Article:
Cameron ‘open’ to time-limiting peers

Lords“Growing calls for the House of Lords to be slashed to around 400 peers have received a boost as David Cameron is said to be “open” to time-limits in the upper chamber. It follows calls from Lord Winston and other well-known peers to shrink the chamber to half its current size and restrict political appointments. The PM, who appointed 45 new peers yesterday, is said to be open to the idea of restricted terms for Lords sitting in the over-crowded chamber, if his Conservative colleagues on the red benches put through a rule change. But he has warned there would be “no point” in trying to reform the Lords after previous attempts failed.” – The Sun (£)

  • Committee which oversees Lords appointments claims chamber is too big – Daily Telegraph
  • Ban donors and bag carriers from the red benches, says peeress – Daily Telegraph


>Today: ToryDiary: The challenge of shrinking the Lords

Boris plans autumn political relaunch to rejuvenate leadership ambitions

“Boris Johnson is planning a political relaunch this autumn to put behind him a dismal summer and to convince sceptical Tory MPs he has the gravitas to win the “long game” to succeed David Cameron. Mr Johnson’s team want to reposition the London mayor as a serious, unifying, “one nation” politician, a move aimed at arresting a slide in his standing among Conservative MPs at Westminster. The sell-off in Johnson stocks by Tory MPs in recent weeks has been of an almost Chinese intensity. One Tory MP said: “It’s over for Boris: nobody is talking about him as leader now.” The Conservative election victory in May suddenly turned the Cameron/Osborne team into winners, while Mr Johnson has struggled to make an impact on his return to Westminster as an MP.” – Financial Times

Javid seeks to soften impact of anti-money laundering regime on legitimate business

Javid Sajid“Ministers are looking to cut red tape in the government’s anti-money laundering regime, weeks after David Cameron promised Britain would not be a haven for “dirty money”. Sajid Javid, business secretary, announced a review on Friday to reduce complexity in the system to ensure the rules were not “unintentionally holding back” British business. Companies and banks have complained to ministers that rules intended to stop black money flowing into Britain have also imposed extra costs and time burdens on innocent companies and individuals. Critics also say that the crackdown carries an unintended humanitarian cost by adding charities and non-governmental organisations to the ranks of the “de-banked”.” – Financial Times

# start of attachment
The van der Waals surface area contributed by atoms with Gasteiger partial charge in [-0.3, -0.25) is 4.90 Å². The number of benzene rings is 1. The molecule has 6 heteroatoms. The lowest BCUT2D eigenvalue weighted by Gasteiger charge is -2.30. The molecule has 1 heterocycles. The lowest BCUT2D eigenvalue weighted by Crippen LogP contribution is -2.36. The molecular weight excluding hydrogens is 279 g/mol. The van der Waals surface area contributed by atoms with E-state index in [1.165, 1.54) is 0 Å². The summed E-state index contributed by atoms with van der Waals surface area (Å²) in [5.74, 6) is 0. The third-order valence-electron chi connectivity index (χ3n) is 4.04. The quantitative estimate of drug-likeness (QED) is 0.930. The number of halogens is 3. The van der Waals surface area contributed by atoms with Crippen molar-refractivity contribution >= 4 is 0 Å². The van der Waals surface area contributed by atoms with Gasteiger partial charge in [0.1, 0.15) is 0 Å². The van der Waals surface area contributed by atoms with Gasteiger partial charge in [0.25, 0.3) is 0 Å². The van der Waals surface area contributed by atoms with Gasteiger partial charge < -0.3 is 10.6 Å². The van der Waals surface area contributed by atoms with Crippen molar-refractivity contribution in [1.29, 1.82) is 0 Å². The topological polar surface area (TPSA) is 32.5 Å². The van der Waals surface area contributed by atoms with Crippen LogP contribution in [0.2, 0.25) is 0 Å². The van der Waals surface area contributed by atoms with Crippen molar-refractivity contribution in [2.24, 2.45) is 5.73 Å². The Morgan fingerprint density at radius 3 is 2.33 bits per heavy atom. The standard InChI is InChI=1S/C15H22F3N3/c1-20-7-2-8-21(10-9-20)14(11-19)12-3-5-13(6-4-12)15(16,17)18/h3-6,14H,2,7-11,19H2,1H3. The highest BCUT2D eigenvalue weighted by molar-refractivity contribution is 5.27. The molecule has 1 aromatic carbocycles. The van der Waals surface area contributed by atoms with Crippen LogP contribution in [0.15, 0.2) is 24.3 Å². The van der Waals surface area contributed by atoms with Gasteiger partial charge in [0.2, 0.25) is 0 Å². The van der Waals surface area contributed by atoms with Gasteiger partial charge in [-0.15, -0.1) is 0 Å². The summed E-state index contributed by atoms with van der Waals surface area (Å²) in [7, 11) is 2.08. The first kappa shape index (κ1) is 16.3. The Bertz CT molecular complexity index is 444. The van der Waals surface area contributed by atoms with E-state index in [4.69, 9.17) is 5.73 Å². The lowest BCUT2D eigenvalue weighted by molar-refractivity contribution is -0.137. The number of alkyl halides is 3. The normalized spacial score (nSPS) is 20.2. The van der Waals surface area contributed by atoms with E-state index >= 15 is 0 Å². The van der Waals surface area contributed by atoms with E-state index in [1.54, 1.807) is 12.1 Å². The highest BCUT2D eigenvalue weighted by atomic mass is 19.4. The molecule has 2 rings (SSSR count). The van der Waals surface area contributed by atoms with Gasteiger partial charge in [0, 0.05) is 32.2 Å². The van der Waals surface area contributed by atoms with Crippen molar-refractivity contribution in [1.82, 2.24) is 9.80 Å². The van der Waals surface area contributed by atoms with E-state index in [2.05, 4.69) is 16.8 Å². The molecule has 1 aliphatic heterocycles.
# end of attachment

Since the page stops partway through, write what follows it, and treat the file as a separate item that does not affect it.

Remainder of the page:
Eustice backs badger cull expansion

“Animal rights activists, including the rock guitarist Brian May, claim that the evidence against badgers is vague and there are more effective ways of dealing with bovine TB, including vaccination. Despite the failure to meet targets, Natural England issued licences in the trial areas yesterday for a third year and approved the start of a cull in Dorset. More than 600 badgers will be shot in the county during a six-week period this year. George Eustice, the farming minister, insisted that “strong action” was needed to eradicate the disease.” – The Times (£)

Jenkin to question Yentob over Kids Company collapse

JENKIN Bernard“The BBC creative director Alan Yentob is to face scrutiny by parliament over his personal role in failing to recognise the financial crisis that forced Kids Company to close. MPs want to question him about the charity’s decision not to build up cash reserves and claims of misspending and financial impropriety… Bernard Jenkin, the Conservative MP and committee chairman, said: “We’re interested in how such a high-profile charity could finish up being so badly managed. We want to understand, has there been a regulatory failure and has there been undue political interference in the grant support?”” – The Times (£)